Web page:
Book Review: Rebirding: Restoring Britain’s Wildlife by Benedict Macdonald

Book Review: Rebirding: Restoring Britain’s Wildlife by Benedict Macdonald

Spanning geological time and charting the changes to Britain’s landscape as a result of human activity, Rebirding is a journey of discovery of the sorry havoc wreaked on our landscape & wild species.

Macdonald tells us that 8,200 years ago the land bridges between Britain & Europe were lost to a huge sea level rise as the result of a Norwegian continental shelf breaking, causing huge tsunamis, and so Britain truly became an island. He describes how large mammals had shaped our landscape & its effect on the habitats of birds. Superstition & myth had protected most species, but the hunting of wild birds on a colossal scale became systematic from the 16th Century – 18th Century with money paid to those who killed a whole range of species even though few were birds that damaged crops. Consequently many bird species began to disappear from Britain. Apparently, as late as the 17th Century golden eagles were still nesting in Derbyshire’s Derwent Valley. By 1800 they had vanished.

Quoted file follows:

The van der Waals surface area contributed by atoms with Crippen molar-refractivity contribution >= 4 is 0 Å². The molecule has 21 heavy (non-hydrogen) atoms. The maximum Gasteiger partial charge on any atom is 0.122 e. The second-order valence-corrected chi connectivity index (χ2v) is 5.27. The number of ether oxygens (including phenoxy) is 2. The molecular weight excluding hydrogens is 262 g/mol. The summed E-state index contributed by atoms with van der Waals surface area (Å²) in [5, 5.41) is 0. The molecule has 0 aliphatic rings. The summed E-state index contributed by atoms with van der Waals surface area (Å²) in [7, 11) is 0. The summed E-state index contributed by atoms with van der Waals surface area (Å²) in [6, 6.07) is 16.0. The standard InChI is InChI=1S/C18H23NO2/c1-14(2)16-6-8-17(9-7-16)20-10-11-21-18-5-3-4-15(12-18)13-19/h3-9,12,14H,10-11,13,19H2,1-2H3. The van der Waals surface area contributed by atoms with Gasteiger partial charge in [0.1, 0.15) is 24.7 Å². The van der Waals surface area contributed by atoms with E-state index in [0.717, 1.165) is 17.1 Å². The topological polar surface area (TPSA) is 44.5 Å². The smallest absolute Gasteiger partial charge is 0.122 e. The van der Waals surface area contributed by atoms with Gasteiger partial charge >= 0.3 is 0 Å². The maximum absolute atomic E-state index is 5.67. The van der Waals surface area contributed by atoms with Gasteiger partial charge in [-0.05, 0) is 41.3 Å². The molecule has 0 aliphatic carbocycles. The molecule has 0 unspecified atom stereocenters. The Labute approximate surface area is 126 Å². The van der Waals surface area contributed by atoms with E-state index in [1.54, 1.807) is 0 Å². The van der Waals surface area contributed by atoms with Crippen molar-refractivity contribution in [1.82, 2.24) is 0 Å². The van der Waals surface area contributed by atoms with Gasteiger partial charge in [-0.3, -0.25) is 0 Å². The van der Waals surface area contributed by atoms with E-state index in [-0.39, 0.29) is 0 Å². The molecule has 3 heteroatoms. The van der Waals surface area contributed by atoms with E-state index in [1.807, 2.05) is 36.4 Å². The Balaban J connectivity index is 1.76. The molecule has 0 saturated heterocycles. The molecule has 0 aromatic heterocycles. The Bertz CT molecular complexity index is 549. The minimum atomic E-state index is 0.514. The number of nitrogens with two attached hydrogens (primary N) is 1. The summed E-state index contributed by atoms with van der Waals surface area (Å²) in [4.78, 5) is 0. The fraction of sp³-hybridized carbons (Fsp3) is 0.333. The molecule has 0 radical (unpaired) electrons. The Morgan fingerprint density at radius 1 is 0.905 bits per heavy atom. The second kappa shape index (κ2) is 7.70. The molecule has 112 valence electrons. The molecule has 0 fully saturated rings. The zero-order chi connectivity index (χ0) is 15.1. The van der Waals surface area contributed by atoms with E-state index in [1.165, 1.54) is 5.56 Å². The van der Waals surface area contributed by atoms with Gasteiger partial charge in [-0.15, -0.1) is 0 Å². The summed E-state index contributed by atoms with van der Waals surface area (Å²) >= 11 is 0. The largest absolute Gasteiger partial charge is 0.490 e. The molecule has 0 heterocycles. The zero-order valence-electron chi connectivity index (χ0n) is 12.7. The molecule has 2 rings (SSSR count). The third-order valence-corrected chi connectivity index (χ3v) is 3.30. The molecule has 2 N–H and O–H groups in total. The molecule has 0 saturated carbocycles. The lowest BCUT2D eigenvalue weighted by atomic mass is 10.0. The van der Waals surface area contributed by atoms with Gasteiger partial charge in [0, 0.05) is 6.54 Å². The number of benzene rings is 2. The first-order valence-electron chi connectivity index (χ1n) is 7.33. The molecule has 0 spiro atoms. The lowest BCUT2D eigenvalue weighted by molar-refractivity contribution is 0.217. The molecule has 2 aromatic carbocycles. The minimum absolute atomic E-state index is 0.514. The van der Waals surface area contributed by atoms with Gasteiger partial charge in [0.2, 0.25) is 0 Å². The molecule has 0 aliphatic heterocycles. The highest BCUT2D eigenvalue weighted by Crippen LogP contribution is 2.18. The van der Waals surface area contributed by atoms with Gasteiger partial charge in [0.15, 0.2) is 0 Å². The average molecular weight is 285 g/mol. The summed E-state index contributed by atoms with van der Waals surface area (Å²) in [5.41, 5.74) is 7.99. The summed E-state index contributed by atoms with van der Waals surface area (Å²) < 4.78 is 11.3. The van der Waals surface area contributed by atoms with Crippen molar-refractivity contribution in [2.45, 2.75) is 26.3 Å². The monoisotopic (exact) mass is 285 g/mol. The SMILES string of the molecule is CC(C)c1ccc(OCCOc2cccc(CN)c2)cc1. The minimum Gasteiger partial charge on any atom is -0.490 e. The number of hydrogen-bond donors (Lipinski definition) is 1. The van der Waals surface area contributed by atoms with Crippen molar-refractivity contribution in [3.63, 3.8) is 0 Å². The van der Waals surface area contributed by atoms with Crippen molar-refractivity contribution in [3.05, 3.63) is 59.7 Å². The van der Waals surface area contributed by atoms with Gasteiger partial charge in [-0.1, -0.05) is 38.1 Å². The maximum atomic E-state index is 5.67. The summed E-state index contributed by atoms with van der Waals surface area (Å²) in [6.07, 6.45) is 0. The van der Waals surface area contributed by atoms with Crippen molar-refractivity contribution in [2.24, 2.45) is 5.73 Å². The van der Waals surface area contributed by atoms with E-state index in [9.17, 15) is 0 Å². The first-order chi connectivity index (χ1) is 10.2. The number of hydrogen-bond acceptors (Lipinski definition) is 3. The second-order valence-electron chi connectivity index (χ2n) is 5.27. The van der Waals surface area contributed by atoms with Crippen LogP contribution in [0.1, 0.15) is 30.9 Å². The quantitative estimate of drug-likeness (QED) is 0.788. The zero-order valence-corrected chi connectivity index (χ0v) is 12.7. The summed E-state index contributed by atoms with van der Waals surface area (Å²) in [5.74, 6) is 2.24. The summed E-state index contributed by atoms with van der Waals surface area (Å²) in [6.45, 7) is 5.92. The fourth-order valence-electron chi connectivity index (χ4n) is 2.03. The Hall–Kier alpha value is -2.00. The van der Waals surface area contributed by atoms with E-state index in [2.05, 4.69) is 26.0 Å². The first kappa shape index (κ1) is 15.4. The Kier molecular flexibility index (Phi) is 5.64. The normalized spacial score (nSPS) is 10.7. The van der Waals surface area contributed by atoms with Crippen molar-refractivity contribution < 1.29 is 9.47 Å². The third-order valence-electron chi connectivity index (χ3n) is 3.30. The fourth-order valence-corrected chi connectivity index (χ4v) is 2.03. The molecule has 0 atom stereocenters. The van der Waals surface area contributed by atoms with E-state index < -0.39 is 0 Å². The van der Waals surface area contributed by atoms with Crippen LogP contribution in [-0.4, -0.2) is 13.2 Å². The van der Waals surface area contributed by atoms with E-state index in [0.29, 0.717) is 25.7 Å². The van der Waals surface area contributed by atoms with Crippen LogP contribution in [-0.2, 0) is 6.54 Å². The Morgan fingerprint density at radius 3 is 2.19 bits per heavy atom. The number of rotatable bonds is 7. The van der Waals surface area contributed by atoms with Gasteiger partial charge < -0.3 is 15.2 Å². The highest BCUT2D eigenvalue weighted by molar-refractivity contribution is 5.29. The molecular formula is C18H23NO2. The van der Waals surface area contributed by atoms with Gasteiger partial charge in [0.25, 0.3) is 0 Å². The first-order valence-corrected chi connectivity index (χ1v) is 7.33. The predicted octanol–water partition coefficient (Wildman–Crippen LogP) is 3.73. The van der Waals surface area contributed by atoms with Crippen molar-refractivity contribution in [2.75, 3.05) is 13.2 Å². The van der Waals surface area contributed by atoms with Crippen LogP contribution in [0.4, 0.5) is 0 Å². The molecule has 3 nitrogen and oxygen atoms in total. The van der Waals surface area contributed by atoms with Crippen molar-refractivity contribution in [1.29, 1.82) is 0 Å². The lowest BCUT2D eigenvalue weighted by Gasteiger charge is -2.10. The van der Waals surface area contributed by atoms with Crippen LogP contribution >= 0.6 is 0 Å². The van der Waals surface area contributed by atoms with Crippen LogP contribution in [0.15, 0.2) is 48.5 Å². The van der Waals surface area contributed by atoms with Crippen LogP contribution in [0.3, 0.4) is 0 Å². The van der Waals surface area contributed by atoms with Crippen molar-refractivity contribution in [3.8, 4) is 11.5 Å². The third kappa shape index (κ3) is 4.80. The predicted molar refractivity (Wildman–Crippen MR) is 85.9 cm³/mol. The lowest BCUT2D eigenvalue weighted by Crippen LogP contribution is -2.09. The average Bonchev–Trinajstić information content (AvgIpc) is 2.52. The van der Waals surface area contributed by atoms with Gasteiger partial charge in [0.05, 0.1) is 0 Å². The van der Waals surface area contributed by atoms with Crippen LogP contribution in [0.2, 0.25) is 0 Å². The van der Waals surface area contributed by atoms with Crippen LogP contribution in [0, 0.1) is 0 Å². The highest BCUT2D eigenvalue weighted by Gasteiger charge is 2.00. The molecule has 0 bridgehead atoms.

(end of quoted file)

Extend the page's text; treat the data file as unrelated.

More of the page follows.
Benedict Macdonald follows the fortunes of our bird species as land was settled and vast areas of woodlands destroyed and wetlands drained.

Habitat loss is the single most devastating reason for the decline in our present day bird populations. The destruction of hedgerows to create larger fields for monocrops plus intensive farming, with its widespread use of fertilizers, insecticides and weedkillers have destroyed  the biodiversity of plants and insects and, in doing so, the food sources & habitats of many birds. Soils become sterile and nothing can survive in them.

Benedict Macdonald says we need a much broader approach and a more ambitious vision if wildlife is to recover, one that doesn’t just focus on niche species but on our entire bird population. This means that conservation efforts are needed to protect & rewild large areas of our countryside and also preserve what remains of our ancient woodlands (108 of which are at risk from the proposed HS2 according to the Woodland Trust).

This erudite and well-researched book is packed with deep knowledge of our wild birds. It should be essential reading for anyone trying to understand the British countryside and the strategies needed for our wild birds to survive.

by Jo Kirk

Rebirding: Restoring Britain’s Wildlife by Benedict Macdonald, Pelagic Press, 2019


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